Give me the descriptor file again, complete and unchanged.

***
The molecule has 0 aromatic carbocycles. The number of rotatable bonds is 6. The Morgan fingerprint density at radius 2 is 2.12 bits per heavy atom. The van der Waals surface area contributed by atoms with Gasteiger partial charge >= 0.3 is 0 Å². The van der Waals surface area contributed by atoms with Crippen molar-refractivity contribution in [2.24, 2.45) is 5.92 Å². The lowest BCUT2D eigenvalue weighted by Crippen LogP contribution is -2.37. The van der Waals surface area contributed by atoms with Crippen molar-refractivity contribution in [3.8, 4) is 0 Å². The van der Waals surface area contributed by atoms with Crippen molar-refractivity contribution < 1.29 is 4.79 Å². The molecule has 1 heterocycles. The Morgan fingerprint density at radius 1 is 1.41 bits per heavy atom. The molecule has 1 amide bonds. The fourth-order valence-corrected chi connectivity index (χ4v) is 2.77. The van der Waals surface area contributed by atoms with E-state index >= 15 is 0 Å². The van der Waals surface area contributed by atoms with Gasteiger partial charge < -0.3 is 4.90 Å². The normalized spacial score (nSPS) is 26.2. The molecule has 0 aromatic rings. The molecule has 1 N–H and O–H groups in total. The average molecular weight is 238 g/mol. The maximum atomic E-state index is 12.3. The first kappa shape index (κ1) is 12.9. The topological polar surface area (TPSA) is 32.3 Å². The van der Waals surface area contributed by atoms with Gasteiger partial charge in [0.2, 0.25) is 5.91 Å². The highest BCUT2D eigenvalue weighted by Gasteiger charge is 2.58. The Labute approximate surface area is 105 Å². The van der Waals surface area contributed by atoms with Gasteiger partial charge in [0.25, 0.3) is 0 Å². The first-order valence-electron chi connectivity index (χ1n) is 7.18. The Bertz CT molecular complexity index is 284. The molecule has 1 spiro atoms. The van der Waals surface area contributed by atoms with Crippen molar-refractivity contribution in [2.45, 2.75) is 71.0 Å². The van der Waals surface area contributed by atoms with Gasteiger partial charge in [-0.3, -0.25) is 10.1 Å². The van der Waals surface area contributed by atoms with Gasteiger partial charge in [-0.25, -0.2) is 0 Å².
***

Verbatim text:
The molecule has 0 aromatic carbocycles. The number of rotatable bonds is 6. The Morgan fingerprint density at radius 2 is 2.12 bits per heavy atom. The van der Waals surface area contributed by atoms with Gasteiger partial charge >= 0.3 is 0 Å². The van der Waals surface area contributed by atoms with Crippen molar-refractivity contribution in [2.24, 2.45) is 5.92 Å². The lowest BCUT2D eigenvalue weighted by Crippen LogP contribution is -2.37. The van der Waals surface area contributed by atoms with Crippen molar-refractivity contribution in [3.8, 4) is 0 Å². The van der Waals surface area contributed by atoms with Crippen molar-refractivity contribution < 1.29 is 4.79 Å². The molecule has 1 heterocycles. The Morgan fingerprint density at radius 1 is 1.41 bits per heavy atom. The molecule has 1 amide bonds. The fourth-order valence-corrected chi connectivity index (χ4v) is 2.77. The van der Waals surface area contributed by atoms with E-state index >= 15 is 0 Å². The van der Waals surface area contributed by atoms with Gasteiger partial charge < -0.3 is 4.90 Å². The normalized spacial score (nSPS) is 26.2. The molecule has 0 aromatic rings. The molecule has 1 N–H and O–H groups in total. The average molecular weight is 238 g/mol. The maximum atomic E-state index is 12.3. The first kappa shape index (κ1) is 12.9. The topological polar surface area (TPSA) is 32.3 Å². The van der Waals surface area contributed by atoms with Gasteiger partial charge in [0.2, 0.25) is 5.91 Å². The highest BCUT2D eigenvalue weighted by Gasteiger charge is 2.58. The Labute approximate surface area is 105 Å². The van der Waals surface area contributed by atoms with Gasteiger partial charge in [0.25, 0.3) is 0 Å². The first-order valence-electron chi connectivity index (χ1n) is 7.18. The Bertz CT molecular complexity index is 284. The molecule has 1 spiro atoms. The van der Waals surface area contributed by atoms with Crippen molar-refractivity contribution in [2.45, 2.75) is 71.0 Å². The van der Waals surface area contributed by atoms with Gasteiger partial charge in [-0.3, -0.25) is 10.1 Å². The van der Waals surface area contributed by atoms with Gasteiger partial charge in [-0.25, -0.2) is 0 Å².